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by GK Strategy 24th September, 2014
3 min read

The Bare Minimum?

Ed Miliband kicked off the Labour Party conference in Manchester on Sunday with a promise that the minimum wage would reach £8 an hour by 2020 under a Labour government. Managing to make the front pages of the Sunday papers, you may be forgiven for thinking that this was a bold new policy announcement by the Leader of the Opposition; however, it actually symbolises Miliband’s resistance to voices both within and outside of his own party to go much further, and his growing (and arguably belated) desire to allay concerns from businesses about his policies.

This summer, a report was published by the economist Alan Buckle, who was commissioned by the Labour leader to undertake a review of how an incoming government in 2015 could ‘strengthen’ the minimum wage. The central recommendation of the report was a broader remit for the Low Pay Commission – the independent body that makes an annual recommendation for the hourly rate of the minimum wage to be approved by the government – so that it is able to set a 5-year target for a ‘more ambitious rate’ for the minimum wage. The report recommended that this rate should be 60% of median earnings by 2020, a call that was echoed just last weekend by the former chair of the Low Pay Commission, Sir George Bain.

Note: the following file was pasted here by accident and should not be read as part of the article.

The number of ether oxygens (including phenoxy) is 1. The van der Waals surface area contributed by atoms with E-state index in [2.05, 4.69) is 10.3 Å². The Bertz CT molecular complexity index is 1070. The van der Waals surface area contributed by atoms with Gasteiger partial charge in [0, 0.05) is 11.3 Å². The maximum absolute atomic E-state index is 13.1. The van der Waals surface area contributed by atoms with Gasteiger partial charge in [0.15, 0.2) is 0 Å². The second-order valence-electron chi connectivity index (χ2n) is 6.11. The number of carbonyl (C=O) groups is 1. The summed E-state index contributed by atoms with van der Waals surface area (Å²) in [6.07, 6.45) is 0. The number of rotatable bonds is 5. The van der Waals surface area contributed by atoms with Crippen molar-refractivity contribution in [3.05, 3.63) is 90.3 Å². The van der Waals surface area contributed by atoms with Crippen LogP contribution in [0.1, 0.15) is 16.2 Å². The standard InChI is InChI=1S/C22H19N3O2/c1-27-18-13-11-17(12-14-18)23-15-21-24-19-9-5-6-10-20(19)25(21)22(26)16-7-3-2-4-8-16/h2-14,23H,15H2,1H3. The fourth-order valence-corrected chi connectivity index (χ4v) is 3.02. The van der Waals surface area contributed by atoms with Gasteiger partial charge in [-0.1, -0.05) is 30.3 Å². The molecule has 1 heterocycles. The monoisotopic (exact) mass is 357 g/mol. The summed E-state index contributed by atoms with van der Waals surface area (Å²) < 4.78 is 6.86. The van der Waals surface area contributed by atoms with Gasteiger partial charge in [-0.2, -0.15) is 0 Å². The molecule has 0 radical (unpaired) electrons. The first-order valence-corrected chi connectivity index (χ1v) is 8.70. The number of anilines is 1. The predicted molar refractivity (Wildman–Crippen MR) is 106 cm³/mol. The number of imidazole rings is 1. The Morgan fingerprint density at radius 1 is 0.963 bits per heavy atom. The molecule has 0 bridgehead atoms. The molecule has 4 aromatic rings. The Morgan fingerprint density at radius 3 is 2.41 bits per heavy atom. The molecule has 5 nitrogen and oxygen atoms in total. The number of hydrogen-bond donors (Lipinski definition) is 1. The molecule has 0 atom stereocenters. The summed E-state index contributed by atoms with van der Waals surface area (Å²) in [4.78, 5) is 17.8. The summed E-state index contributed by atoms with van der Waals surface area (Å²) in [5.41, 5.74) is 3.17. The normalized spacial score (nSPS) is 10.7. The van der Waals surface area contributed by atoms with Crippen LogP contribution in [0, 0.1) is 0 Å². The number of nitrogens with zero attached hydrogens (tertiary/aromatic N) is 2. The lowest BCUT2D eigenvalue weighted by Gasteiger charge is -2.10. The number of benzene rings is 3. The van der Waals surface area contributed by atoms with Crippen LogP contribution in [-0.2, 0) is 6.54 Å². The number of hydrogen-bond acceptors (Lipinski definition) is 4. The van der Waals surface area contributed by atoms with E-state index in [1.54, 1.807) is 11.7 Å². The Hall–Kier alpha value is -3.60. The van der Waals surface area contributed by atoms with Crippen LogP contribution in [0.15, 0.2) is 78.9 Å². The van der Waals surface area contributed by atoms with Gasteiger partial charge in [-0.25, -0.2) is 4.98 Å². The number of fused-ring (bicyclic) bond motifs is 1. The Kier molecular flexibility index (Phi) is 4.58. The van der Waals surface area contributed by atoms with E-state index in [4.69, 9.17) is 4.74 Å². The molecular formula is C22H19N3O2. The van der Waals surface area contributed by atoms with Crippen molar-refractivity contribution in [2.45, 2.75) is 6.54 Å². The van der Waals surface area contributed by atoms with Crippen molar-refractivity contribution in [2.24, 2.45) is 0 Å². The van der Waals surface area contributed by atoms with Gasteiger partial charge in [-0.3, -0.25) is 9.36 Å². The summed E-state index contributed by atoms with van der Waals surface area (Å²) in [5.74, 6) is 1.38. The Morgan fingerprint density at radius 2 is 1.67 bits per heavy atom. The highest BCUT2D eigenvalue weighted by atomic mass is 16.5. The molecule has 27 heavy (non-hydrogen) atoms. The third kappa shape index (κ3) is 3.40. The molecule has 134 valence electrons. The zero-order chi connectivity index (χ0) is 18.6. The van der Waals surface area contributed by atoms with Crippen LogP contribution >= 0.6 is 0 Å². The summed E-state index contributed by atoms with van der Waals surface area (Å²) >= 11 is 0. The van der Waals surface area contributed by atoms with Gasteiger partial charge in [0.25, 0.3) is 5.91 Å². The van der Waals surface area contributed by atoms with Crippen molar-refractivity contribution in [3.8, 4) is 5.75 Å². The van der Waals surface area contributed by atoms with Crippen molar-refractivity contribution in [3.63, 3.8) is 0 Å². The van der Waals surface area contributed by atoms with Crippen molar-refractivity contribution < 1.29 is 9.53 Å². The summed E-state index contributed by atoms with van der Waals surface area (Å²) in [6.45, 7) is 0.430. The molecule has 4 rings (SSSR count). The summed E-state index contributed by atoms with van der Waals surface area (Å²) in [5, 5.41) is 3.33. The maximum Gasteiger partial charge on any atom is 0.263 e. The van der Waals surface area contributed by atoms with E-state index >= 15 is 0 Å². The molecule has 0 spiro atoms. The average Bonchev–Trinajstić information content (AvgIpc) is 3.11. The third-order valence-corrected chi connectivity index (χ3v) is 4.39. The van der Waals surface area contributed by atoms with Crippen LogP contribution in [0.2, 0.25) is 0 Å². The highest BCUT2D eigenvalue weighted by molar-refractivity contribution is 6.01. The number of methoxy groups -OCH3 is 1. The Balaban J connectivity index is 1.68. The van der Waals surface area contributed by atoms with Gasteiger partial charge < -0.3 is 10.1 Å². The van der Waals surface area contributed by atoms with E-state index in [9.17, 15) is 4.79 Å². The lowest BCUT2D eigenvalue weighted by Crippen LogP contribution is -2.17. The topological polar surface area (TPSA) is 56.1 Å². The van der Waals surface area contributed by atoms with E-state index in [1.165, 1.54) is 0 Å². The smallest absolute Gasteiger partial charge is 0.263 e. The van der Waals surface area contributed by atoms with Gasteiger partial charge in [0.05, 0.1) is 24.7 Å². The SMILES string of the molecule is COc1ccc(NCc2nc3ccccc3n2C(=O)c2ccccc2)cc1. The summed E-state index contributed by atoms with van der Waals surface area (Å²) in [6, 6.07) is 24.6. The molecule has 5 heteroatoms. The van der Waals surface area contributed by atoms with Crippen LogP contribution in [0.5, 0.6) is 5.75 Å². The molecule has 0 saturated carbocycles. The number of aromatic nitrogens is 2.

While Labour fully embraced the idea of a 5-year target for the minimum wage, it did not put an explicit figure on it – until this weekend. The £8 an hour that made headlines represents an increase in the minimum wage as a proportion of median earnings from 54% to 58% by 2020, with an ambition to reach 60% by 2025, a more conservative approach than Buckle recommended. When you take into account the motion in favour of a £10 minimum wage passed unanimously by delegates at the TUC conference last week – some of whom will be with Labour in Manchester this week – it is clear that Miliband is resisting a lot of pressure to put forward a more radical proposal.

Yet parts of the business community have already criticised the policy. The CBI has warned against raising the minimum wage to an ‘unsustainable’ level and excessive government interference in the activities of the Low Pay Commission. On the latter point, however, Labour has already confirmed that the Low Pay Commission will retain its current format, simply with an extended remit not far beyond that given to it by the coalition government. Just a few months ago, George Osborne called for a £7 minimum wage, and the government has asked the Low Pay Commission to look at whether the economy can handle an above-inflation increase. Miliband’s vision of the future of the minimum wage, in truth, does not differ much from that of the government.

With a relatively conservative target for increasing the minimum wage and a commitment not to change the fundamentals of the Low Pay Commission, it seems Miliband had already tried to head off concerns from business. Labour is increasingly trying to balance its policy-making between further radical proposals on the cost of living and a growing realisation that the party cannot continue to alienate British business. Its minimum wage proposals are a good example of the difficulty for the party in achieving such a balancing act.

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